Justia Energy, Oil & Gas Law Opinion Summaries

Articles Posted in US Court of Appeals for the District of Columbia Circuit
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The case involves Husky Marketing & Supply Company and Phillips 66 Company, two customers of a crude-oil pipeline, who petitioned for review of orders issued by the Federal Energy Regulatory Commission (FERC) approving the pipeline’s application to charge market-based rates for its shipping services. The petitioners argued that the Commission adopted an arbitrary and capricious definition of the relevant geographic destination market for the pipeline’s services when analyzing whether it had market power.Previously, the matter was referred to an administrative law judge (ALJ) who, after an evidentiary hearing, found the correct destination market was the narrower Wood River market advanced by Husky and Phillips, rather than the broader St. Louis BEA Economic Area advanced by Marathon. Both Marathon and the Petitioners filed exceptions to the ALJ’s decision. The Commission unanimously reversed the ALJ’s decision and concluded the correct geographical destination market was Wood River together with Patoka, Illinois.The United States Court of Appeals for the District of Columbia Circuit reviewed the FERC’s orders under the “arbitrary and capricious” standard. The court held that the FERC did not act arbitrarily or capriciously when it concluded Wood River and Patoka together, rather than Wood River alone, represent the area in which a shipper may rationally look for transportation service. The court also held that the FERC was not required to perform any additional empirical analysis in this case. Therefore, the petitions for review were denied. View "Husky Marketing and Supply Company v. FERC" on Justia Law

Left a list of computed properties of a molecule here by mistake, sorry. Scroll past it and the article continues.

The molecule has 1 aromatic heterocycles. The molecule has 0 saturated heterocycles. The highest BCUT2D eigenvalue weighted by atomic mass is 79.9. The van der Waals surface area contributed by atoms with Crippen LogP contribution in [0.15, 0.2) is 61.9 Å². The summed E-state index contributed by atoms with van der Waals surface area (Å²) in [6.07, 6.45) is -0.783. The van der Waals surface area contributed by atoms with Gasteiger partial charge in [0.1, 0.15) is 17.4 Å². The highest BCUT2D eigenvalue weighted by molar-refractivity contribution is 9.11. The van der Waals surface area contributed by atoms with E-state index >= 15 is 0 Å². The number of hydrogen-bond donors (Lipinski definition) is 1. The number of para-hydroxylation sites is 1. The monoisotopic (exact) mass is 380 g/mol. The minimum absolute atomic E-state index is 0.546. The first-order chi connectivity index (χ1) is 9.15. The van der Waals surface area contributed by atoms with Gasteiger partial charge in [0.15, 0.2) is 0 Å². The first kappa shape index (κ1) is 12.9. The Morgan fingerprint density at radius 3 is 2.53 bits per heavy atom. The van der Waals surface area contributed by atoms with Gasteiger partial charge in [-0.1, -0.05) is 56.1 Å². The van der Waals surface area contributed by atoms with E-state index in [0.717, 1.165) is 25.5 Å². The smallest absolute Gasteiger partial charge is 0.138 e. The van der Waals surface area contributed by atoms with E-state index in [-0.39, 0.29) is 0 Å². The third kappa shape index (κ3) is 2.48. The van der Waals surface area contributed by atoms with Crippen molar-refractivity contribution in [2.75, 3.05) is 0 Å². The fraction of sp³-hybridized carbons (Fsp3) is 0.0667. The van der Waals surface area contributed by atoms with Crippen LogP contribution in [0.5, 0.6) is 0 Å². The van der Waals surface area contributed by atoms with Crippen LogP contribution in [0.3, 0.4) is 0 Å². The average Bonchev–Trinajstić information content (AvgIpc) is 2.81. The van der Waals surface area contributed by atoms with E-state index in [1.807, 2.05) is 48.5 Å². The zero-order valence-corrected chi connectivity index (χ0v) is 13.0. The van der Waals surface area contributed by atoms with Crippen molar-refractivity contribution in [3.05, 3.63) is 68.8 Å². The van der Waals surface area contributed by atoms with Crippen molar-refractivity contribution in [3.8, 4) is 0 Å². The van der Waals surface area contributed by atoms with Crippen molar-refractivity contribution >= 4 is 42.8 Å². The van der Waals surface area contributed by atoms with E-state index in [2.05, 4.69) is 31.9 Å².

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The case involves a dispute over the Federal Energy Regulatory Commission's (FERC) approval of a project to expand a natural-gas pipeline from western Pennsylvania to the New York metropolitan area. The petitioner, Food & Water Watch, argued that FERC overlooked environmental issues in approving the project. Specifically, they claimed that FERC's Environmental Impact Statement failed to quantify greenhouse-gas emissions from upstream drilling for the extra gas, to quantify ozone emissions from its downstream burning, and to categorize emissions impacts as either significant or insignificant. Additionally, Food & Water Watch argued that FERC did not adequately consider New York State and New York City laws mandating reductions in carbon-dioxide emissions.The case was reviewed by the United States Court of Appeals for the District of Columbia Circuit. The lower courts had approved the project, with FERC issuing a certificate of public convenience and necessity for the East 300 Upgrade Project. FERC had prepared a full Environmental Impact Statement (EIS), which estimated the downstream carbon-dioxide emissions but declined to address upstream environmental effects. FERC also declined to characterize downstream emissions as significant or insignificant.The Court of Appeals for the District of Columbia Circuit rejected the petitioner's contentions and denied the petitions for review. The court found that FERC had reasonably concluded that there was too much uncertainty regarding the number and location of additional upstream wells. The court also held that FERC had reasonably explained its decision not to give a quantitative estimate of how much ozone would be produced as a result of the project. Finally, the court found that FERC had amply discussed the significance of GHG emissions and that it was not required to label the increased emissions and ensuing costs as either significant or insignificant. The court also found that FERC had reasonably explained why the New York State Climate Leadership and Community Protection Act did not undercut its finding of need for the project. View "Food & Water Watch v. Federal Energy Regulatory Commission" on Justia Law